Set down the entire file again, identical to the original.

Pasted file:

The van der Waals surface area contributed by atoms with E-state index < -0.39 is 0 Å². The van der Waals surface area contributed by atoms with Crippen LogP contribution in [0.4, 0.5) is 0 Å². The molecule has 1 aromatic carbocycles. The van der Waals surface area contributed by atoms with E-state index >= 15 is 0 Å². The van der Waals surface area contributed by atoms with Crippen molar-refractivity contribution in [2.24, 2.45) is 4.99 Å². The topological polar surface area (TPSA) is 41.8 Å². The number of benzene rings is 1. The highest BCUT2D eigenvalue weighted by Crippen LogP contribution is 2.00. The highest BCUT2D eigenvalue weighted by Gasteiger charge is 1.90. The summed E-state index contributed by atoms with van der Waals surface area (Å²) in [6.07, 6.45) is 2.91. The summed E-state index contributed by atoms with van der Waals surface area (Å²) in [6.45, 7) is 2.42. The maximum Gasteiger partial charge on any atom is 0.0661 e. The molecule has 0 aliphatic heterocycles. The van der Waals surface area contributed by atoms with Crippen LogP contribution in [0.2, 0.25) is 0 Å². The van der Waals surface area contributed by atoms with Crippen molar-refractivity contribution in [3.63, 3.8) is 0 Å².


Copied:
The van der Waals surface area contributed by atoms with E-state index < -0.39 is 0 Å². The van der Waals surface area contributed by atoms with Crippen LogP contribution in [0.4, 0.5) is 0 Å². The molecule has 1 aromatic carbocycles. The van der Waals surface area contributed by atoms with E-state index >= 15 is 0 Å². The van der Waals surface area contributed by atoms with Crippen molar-refractivity contribution in [2.24, 2.45) is 4.99 Å². The topological polar surface area (TPSA) is 41.8 Å². The number of benzene rings is 1. The highest BCUT2D eigenvalue weighted by Crippen LogP contribution is 2.00. The highest BCUT2D eigenvalue weighted by Gasteiger charge is 1.90. The summed E-state index contributed by atoms with van der Waals surface area (Å²) in [6.07, 6.45) is 2.91. The summed E-state index contributed by atoms with van der Waals surface area (Å²) in [6.45, 7) is 2.42. The maximum Gasteiger partial charge on any atom is 0.0661 e. The molecule has 0 aliphatic heterocycles. The van der Waals surface area contributed by atoms with Crippen LogP contribution in [0.2, 0.25) is 0 Å². The van der Waals surface area contributed by atoms with Crippen molar-refractivity contribution in [3.63, 3.8) is 0 Å².